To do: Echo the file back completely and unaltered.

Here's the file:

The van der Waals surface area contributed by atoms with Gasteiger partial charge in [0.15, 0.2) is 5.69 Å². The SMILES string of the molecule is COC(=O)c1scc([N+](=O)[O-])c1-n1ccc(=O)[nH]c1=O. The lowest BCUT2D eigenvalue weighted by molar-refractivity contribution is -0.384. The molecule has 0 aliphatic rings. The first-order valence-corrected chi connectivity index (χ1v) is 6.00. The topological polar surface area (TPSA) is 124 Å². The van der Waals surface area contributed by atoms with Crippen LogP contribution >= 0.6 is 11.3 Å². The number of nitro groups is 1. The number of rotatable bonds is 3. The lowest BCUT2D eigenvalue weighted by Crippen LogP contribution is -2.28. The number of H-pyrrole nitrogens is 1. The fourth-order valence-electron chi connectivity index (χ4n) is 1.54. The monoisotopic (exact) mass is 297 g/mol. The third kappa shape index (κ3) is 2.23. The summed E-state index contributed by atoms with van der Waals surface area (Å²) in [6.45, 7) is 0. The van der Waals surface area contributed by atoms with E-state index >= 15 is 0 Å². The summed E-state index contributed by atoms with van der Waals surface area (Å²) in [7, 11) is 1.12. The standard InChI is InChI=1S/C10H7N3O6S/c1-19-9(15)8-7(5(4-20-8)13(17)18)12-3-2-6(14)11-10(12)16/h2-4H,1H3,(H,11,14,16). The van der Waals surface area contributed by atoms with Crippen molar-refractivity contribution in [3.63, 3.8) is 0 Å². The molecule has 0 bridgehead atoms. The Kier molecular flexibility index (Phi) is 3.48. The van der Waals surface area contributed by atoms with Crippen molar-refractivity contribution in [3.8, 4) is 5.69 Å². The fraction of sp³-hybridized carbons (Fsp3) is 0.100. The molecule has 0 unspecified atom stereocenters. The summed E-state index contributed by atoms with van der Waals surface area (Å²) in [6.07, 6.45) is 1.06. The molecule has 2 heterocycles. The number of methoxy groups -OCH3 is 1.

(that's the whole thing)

The van der Waals surface area contributed by atoms with Gasteiger partial charge in [0.15, 0.2) is 5.69 Å². The SMILES string of the molecule is COC(=O)c1scc([N+](=O)[O-])c1-n1ccc(=O)[nH]c1=O. The lowest BCUT2D eigenvalue weighted by molar-refractivity contribution is -0.384. The molecule has 0 aliphatic rings. The first-order valence-corrected chi connectivity index (χ1v) is 6.00. The topological polar surface area (TPSA) is 124 Å². The van der Waals surface area contributed by atoms with Crippen LogP contribution >= 0.6 is 11.3 Å². The number of nitro groups is 1. The number of rotatable bonds is 3. The lowest BCUT2D eigenvalue weighted by Crippen LogP contribution is -2.28. The number of H-pyrrole nitrogens is 1. The fourth-order valence-electron chi connectivity index (χ4n) is 1.54. The monoisotopic (exact) mass is 297 g/mol. The third kappa shape index (κ3) is 2.23. The summed E-state index contributed by atoms with van der Waals surface area (Å²) in [6.45, 7) is 0. The van der Waals surface area contributed by atoms with E-state index >= 15 is 0 Å². The summed E-state index contributed by atoms with van der Waals surface area (Å²) in [7, 11) is 1.12. The standard InChI is InChI=1S/C10H7N3O6S/c1-19-9(15)8-7(5(4-20-8)13(17)18)12-3-2-6(14)11-10(12)16/h2-4H,1H3,(H,11,14,16). The van der Waals surface area contributed by atoms with Crippen molar-refractivity contribution in [3.63, 3.8) is 0 Å². The molecule has 0 bridgehead atoms. The Kier molecular flexibility index (Phi) is 3.48. The van der Waals surface area contributed by atoms with Crippen molar-refractivity contribution in [3.8, 4) is 5.69 Å². The fraction of sp³-hybridized carbons (Fsp3) is 0.100. The molecule has 0 unspecified atom stereocenters. The summed E-state index contributed by atoms with van der Waals surface area (Å²) in [6.07, 6.45) is 1.06. The molecule has 2 heterocycles. The number of methoxy groups -OCH3 is 1.